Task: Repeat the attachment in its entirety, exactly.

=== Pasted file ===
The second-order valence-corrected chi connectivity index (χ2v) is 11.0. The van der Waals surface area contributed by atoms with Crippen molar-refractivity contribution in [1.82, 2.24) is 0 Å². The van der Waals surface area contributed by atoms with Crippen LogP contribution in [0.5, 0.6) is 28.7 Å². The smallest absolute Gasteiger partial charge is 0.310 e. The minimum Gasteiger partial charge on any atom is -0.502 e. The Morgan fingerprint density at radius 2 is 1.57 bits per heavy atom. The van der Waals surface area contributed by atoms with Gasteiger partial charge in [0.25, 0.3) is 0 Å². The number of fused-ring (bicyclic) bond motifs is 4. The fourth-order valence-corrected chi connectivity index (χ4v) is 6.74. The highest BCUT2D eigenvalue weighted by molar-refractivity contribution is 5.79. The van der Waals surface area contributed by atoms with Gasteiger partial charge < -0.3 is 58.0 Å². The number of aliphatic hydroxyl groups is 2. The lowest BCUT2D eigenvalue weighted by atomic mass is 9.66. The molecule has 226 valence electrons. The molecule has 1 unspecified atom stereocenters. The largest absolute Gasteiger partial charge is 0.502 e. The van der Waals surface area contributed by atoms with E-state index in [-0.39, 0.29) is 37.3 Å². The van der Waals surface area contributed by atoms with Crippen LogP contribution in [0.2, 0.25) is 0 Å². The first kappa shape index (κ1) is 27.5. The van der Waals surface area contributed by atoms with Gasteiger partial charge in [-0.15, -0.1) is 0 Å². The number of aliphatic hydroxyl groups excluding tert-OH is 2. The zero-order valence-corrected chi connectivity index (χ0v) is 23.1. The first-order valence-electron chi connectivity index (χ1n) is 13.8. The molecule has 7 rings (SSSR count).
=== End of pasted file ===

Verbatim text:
The second-order valence-corrected chi connectivity index (χ2v) is 11.0. The van der Waals surface area contributed by atoms with Crippen molar-refractivity contribution in [1.82, 2.24) is 0 Å². The van der Waals surface area contributed by atoms with Crippen LogP contribution in [0.5, 0.6) is 28.7 Å². The smallest absolute Gasteiger partial charge is 0.310 e. The minimum Gasteiger partial charge on any atom is -0.502 e. The Morgan fingerprint density at radius 2 is 1.57 bits per heavy atom. The van der Waals surface area contributed by atoms with Gasteiger partial charge in [0.25, 0.3) is 0 Å². The number of fused-ring (bicyclic) bond motifs is 4. The fourth-order valence-corrected chi connectivity index (χ4v) is 6.74. The highest BCUT2D eigenvalue weighted by molar-refractivity contribution is 5.79. The van der Waals surface area contributed by atoms with Gasteiger partial charge < -0.3 is 58.0 Å². The number of aliphatic hydroxyl groups is 2. The lowest BCUT2D eigenvalue weighted by atomic mass is 9.66. The molecule has 226 valence electrons. The molecule has 1 unspecified atom stereocenters. The largest absolute Gasteiger partial charge is 0.502 e. The van der Waals surface area contributed by atoms with E-state index in [-0.39, 0.29) is 37.3 Å². The van der Waals surface area contributed by atoms with Crippen LogP contribution in [0.2, 0.25) is 0 Å². The first kappa shape index (κ1) is 27.5. The van der Waals surface area contributed by atoms with Gasteiger partial charge in [-0.15, -0.1) is 0 Å². The number of aliphatic hydroxyl groups excluding tert-OH is 2. The zero-order valence-corrected chi connectivity index (χ0v) is 23.1. The first-order valence-electron chi connectivity index (χ1n) is 13.8. The molecule has 7 rings (SSSR count).